CONSISTENCY or TEXTURE

Butyrous (buttery), viscid (sticks to loop, hard to get off), brittle/friable (dry, breaks apart), mucoid (sticky, mucus-like)


Function

Thick Ascending Limb

The primary site of sodium reabsorption in the Loop of Henle is the thick ascending limb (TAL). The TAL is impermeable to water. Sodium (Na + ) reabsorption is active- the driver is the Na + /K + ATPase on the basolateral membrane which actively pumps three Na + ions out the cell into the interstitium and two potassium(K + ) ions into the cell. By creating a low intracellular concentration of sodium, the inside of the cell becomes negatively charged, creating an electrochemical gradient.

Sodium then moves into the cell (from the tubular lumen) down the electrical and chemical gradient, through the NKCC2 transporter on the apical membrane This transporter moves one Na + ion, one K + ion and two Cl – ions across the apical membrane. .

Potassium ions are transported back into the tubule by ROMK channels on the apical membrane to prevent toxic build up within the cell. Chloride ions are transported into the tissue fluid via CIC-KB channels.

The overall effects of this process are:

  • Removal of Na + whilst retaining water in the tubules – this leads to a hypotonic solution arriving at the DCT.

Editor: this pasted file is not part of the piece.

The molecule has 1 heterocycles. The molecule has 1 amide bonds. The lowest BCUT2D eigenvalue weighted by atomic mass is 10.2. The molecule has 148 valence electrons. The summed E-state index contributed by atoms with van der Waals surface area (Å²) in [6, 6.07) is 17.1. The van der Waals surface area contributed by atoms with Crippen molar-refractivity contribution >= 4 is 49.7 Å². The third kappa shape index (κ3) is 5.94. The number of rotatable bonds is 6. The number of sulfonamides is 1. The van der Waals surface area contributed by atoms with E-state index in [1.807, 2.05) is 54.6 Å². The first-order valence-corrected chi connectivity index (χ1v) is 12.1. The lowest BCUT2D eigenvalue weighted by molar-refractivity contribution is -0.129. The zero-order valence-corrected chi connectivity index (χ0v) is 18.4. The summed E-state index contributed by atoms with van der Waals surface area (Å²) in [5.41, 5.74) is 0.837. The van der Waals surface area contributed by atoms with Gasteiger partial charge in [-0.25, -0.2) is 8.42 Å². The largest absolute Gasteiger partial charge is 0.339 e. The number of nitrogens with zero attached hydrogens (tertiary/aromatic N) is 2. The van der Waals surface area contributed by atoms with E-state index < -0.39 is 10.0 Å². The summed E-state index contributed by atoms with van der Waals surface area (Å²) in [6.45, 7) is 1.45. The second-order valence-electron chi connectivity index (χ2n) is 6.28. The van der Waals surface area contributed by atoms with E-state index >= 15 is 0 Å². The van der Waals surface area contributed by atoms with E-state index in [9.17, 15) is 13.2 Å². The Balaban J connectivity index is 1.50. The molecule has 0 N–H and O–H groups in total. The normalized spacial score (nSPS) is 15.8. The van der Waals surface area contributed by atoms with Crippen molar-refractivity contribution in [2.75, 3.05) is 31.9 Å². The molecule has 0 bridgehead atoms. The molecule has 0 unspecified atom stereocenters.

• Pumping Na + into the interstitial space contributes to a hyperosmotic environment in the kidney medulla (see below)

There is also significant paracellular reabsorption of magnesium, calcium, sodium and potassium.

Thin Ascending Limb

Sodium reabsorption in the thin ascending limb is passive. It occurs paracellularly due to the difference in osmolarity between the tubule and the interstitium.

As the thick ascending limb is impermeable to water, the interstitium becomes concentrated with ions, increasing the osmolarity. This drives water reabsorption from the descending limb as water moves from areas of low osmolarity to areas of high osmolarity. This system is known as counter-current multiplication.

For further explanation of counter-current multiplication, please see this helpful video: https://www.youtube.com/watch?v=Vqce2dtg45U

Thin Descending Limb

The descending limb is highly permeable to water, with reabsorption occurring passively via AQP1 channels. Very low amounts of urea, Na + and other ions are also reabsorbed. . As mentioned above, water reabsorption is driven by the counter-current multiplier system set up by the active reabsorption of sodium in the TAL.